The structure and amount of genetic variation within and between three subspecies of the harbour seal Phoca vitulina was assessed by multilocus DNA fingerprinting. Bandsharing similarity indicates that the subspecies Phoca vitulina richardsi (Alaska, East Pacific) is clearly separated from the other two subspecies, Phoca vitulina concolor (Sable Island, West Atlantic) and Phoca vitulina vitulina (North Sea, East Atlantic). The subspecies also differ significantly in the estimated amount of heterozygosity. Phoca vitulina richardsi has by far the highest amount of genetic variation, whereas P. vitulina vitulina has very low levels of genetic variation. Within the subspecies P. vitulina vitulina, especially the Wadden Sea population is depauperate of genetic variation. The findings are discussed in a historical, biogeographical and a conservation biological context.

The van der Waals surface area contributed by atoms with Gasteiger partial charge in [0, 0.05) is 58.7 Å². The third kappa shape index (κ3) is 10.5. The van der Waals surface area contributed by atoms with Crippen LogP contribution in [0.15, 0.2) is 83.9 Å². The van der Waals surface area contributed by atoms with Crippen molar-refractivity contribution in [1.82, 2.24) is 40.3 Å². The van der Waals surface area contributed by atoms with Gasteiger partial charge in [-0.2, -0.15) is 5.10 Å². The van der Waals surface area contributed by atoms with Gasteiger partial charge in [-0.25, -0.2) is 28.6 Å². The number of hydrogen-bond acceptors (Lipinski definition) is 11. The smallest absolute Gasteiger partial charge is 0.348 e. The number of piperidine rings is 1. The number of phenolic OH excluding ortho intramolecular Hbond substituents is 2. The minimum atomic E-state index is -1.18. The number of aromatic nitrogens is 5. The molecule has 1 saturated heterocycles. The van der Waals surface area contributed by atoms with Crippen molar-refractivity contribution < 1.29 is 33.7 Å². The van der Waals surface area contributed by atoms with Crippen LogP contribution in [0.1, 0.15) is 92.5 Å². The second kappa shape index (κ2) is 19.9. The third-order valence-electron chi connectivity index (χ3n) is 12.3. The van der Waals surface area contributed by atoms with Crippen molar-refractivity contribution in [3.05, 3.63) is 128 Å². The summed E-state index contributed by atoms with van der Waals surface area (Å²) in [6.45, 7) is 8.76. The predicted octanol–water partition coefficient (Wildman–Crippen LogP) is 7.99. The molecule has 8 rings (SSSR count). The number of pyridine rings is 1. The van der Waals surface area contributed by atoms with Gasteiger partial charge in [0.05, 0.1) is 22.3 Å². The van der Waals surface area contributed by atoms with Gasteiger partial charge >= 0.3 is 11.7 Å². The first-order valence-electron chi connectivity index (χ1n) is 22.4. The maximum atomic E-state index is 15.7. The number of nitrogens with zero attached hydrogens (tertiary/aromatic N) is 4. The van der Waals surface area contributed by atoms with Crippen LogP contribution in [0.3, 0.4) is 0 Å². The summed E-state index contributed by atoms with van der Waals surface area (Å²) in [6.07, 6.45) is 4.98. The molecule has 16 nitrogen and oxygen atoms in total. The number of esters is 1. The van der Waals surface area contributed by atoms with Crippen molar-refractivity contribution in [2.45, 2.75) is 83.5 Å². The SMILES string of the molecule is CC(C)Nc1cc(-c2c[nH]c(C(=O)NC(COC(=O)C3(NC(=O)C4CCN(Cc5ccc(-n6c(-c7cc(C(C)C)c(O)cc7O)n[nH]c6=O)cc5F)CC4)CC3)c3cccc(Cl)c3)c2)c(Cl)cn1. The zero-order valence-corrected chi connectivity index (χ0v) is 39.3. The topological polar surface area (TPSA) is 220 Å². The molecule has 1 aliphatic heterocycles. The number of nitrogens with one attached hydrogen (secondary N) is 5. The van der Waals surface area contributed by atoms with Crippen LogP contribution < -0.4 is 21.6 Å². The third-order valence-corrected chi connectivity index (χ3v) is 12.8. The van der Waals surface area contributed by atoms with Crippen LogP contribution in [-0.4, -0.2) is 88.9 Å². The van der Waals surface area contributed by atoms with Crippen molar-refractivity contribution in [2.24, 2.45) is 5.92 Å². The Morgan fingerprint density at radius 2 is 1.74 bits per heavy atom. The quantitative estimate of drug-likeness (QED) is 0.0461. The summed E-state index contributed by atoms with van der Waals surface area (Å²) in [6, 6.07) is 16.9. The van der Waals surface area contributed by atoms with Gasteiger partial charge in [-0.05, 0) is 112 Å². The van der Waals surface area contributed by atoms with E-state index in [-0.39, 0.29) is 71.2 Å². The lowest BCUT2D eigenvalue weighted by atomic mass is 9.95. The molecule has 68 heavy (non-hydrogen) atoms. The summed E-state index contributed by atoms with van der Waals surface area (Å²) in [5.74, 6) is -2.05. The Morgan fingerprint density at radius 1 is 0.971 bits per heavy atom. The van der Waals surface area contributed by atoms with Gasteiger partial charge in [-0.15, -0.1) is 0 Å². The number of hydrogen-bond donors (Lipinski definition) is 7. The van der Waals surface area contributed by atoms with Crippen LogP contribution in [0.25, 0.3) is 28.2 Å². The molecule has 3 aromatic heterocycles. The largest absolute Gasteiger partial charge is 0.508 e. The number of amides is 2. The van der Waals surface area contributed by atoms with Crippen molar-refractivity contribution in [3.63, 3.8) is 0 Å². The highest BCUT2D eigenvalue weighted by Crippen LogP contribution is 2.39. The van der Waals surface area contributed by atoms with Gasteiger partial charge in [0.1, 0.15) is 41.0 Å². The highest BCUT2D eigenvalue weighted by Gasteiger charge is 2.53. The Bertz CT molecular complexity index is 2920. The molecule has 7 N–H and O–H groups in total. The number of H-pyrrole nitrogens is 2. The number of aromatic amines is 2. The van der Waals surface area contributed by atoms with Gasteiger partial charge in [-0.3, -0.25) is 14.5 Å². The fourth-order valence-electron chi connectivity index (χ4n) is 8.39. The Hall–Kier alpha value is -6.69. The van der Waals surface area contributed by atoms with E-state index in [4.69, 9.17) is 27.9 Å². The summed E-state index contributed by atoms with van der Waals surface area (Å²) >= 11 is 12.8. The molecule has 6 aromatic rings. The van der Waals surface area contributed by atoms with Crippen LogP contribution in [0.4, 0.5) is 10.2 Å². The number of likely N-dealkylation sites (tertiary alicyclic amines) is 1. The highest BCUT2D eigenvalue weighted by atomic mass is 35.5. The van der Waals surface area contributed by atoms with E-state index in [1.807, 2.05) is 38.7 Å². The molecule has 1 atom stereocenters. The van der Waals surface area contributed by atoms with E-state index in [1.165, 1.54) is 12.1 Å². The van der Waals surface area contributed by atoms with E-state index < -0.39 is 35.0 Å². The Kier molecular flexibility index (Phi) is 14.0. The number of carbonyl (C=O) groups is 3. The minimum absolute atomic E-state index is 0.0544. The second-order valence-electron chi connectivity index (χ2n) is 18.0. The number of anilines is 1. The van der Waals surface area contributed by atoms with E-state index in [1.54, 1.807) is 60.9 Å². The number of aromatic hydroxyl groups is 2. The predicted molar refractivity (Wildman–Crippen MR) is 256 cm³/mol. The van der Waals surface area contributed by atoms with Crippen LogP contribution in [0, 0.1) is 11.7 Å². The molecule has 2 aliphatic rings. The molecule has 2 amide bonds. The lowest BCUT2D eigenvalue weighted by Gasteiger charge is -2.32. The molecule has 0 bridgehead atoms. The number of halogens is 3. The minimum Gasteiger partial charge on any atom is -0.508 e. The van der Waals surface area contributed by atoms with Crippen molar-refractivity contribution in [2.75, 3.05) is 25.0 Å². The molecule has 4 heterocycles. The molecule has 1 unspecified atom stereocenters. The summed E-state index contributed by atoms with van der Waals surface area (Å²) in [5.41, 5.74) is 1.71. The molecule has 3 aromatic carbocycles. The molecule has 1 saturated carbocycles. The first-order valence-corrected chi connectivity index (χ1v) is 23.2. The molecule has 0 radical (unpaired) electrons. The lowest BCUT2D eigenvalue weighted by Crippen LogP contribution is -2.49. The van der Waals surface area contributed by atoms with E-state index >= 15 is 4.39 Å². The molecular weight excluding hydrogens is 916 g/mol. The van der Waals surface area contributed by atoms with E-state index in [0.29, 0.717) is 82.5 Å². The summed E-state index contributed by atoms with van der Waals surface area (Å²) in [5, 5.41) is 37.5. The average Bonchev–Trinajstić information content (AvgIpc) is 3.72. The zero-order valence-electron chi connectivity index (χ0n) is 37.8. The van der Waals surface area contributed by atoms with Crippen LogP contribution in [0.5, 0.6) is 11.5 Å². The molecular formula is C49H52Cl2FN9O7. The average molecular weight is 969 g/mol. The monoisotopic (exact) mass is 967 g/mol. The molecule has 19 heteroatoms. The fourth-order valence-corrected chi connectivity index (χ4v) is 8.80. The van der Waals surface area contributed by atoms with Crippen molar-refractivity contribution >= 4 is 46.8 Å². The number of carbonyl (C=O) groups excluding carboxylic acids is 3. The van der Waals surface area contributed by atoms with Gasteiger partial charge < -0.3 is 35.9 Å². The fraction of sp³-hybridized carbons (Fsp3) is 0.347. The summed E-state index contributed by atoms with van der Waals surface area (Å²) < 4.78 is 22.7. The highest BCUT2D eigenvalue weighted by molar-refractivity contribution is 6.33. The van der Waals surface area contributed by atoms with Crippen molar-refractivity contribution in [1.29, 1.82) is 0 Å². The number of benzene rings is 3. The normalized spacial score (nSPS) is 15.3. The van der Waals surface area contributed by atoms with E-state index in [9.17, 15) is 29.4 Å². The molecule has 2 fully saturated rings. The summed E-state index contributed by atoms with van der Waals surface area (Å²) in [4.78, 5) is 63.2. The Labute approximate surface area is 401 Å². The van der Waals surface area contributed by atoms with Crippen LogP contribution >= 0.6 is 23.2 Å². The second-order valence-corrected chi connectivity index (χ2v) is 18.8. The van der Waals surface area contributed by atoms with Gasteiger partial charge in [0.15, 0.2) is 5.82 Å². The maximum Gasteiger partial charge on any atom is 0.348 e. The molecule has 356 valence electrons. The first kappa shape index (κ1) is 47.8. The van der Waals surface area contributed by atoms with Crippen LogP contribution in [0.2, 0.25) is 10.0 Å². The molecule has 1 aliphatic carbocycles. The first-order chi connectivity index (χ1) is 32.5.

0 (DNA Probes), 0 (Genetic Markers), 9007-49-2 (dna), Alaska, Animals, Canada, Classification, DNA Fingerprinting, DNA Probes, DNA/blood/genetics, Genetic Markers, Heterozygote, Minisatellite Repeats/*genetics, North Sea, Seals/*genetics, Variation (Genetics)/*genetics
hdl.handle.net/1765/3600
Heredity
Erasmus MC: University Medical Center Rotterdam

Kappe, A.L, Bijlsma, R, Osterhaus, A.D.M.E, van Delden, W, & van de Zande, L. (1997). Structure and amount of genetic variation at minisatellite loci within the subspecies complex of Phoca vitulina (the harbour seal). Heredity, 78, 457–463. Retrieved from http://hdl.handle.net/1765/3600